LaMarr Hoyt

Dewey LaMarr Hoyt, Jr. (born January 1, 1955, in Columbia, South Carolina) is a former Major League Baseball right-handed pitcher who won the 1983 American League Cy Young Award.

Richard Dotson

Richard Elliott Dotson (born January 10, 1959) is a former right-handed pitcher in Major League Baseball in the 1980s. He is best noted for his 22-7 performance of 1983, helping the Chicago White Sox win the American League West Division championship that season. Dotson finished fourth in the American League Cy Young Award voting, behind teammate LaMarr Hoyt. Arm injuries came to limit, however, what was a promising baseball career.In a 12-season career, Rich Dotson recorded a record of 111-113 with a 4.23 ERA in 305 games, 295 of them starts. He pitched 55 complete games and 11 shutouts in his career. Dotson gave up 872 earned runs and struck out 973 in 1857 and 1/3 innings pitched.

Dotson was born in Cincinnati and attended Anderson High School.

He was drafted out of high school by the California Angels in the summer of 1977, but traded that December in a blockbuster six-player deal, going to the Chicago White Sox along with Bobby Bonds and Thad Bosley in exchange for Brian Downing, Dave Frost and Chris Knapp.

His debut in the majors was not an auspicious one. White Sox manager Tony La Russa handed him the ball on September 4, 1979 as the starter for a game at Anaheim, but the 20-year-old Dotson retired only four Angels and left the park that day with a gaudy earned-run average of 33.75.

By the next season, Dotson was a 12-game winner in the Chicago rotation. In 1981, he led the American League in shutouts with four. But his breakout season definitely was 1983. Dotson's 22 wins were the second-most in the league, and included 14 complete games. On the final day of the regular season, he and Dennis Lamp combined for a shutout at Seattle that put the White Sox in first place by a whopping 20 games over the nearest contender.

He and the Sox did not make it to the World Series, dropping the 1983 American League Championship Series to the Baltimore Orioles three games to one. Dotson became an All-Star the following summer, working two scoreless innings in the 1984 All-Star Game at Candlestick Park.

Although his career never again reached those heights, Dotson did go 12-9 in the New York Yankees' rotation in 1988. The team was in first place for much of the season's first half, including in late July, before fading. Dotson had a strong finish, combining with two relievers on September 29 for a seven-hitter at Baltimore in his final start of the season.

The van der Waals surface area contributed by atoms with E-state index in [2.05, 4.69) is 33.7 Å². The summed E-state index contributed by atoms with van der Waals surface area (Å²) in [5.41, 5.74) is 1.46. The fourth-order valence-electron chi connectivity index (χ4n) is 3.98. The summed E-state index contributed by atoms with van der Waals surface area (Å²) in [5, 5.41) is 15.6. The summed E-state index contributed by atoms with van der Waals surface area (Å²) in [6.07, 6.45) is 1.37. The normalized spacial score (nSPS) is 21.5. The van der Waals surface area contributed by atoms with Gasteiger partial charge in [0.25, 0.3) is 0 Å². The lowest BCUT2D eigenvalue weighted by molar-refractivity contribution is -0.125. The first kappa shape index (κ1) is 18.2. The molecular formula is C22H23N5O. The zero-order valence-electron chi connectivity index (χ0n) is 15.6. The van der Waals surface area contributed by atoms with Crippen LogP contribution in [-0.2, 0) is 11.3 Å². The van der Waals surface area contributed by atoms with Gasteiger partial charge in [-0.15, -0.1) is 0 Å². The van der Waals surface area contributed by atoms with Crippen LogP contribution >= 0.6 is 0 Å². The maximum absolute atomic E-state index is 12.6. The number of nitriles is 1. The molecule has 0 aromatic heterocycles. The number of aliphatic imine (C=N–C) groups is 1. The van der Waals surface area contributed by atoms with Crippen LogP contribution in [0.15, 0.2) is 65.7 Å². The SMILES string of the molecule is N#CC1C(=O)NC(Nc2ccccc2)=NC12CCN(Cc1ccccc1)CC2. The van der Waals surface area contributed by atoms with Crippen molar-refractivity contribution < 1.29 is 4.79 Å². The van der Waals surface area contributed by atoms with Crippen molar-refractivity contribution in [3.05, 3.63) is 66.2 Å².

Dotson served as the pitching coach for the Charlotte Knights for nine seasons before becoming the pitching coordinator for their Major League affiliate, the Chicago White Sox.

Rick Dempsey

John Rikard Dempsey (born September 13, 1949) is an American former professional baseball player. He played for 24 seasons as a catcher in Major League Baseball from 1969 to 1992, most notably for the Baltimore Orioles. Dempsey was known for being one of the best defensive catchers of his era.

Rudy Law

Rudy Karl Law (born October 7, 1956) is an American former professional baseball outfielder. He played seven seasons in Major League Baseball (MLB) from 1978 to 1986 for the Los Angeles Dodgers, Chicago White Sox, and Kansas City Royals. In 1983, he stole 77 bases, setting the White Sox single-season record.

Law's play helped the White Sox win their division and get to the 1983 American League Championship Series, the franchise's first postseason appearance since 1959. He was one of the few Sox position players who came through in the ALCS, going 7-for-18 at the plate (.389) and stealing two bases. The team managed to score just three runs in the entire series and lost it to the Baltimore Orioles, three games to one.

Sammy Stewart

Samuel Lee Stewart (October 28, 1954 – March 2, 2018) was an American professional baseball player. He pitched in Major League Baseball (MLB) from 1978 to 1987. Stewart had the best earned run average (ERA) in the American League (AL) in 1981 and he pitched in the postseason in 1979 and 1983. He won the American League championship in 1979 and the World Series championship in 1983, both with the Baltimore Orioles. He became addicted to crack after he retired from baseball; this led to a prison term that ran from 2006 to 2013.

Tito Landrum

Terry Lee Landrum (born October 25, 1954) is a former professional baseball player who played in Major League Baseball (MLB) primarily as an outfielder from 1980 to 1988.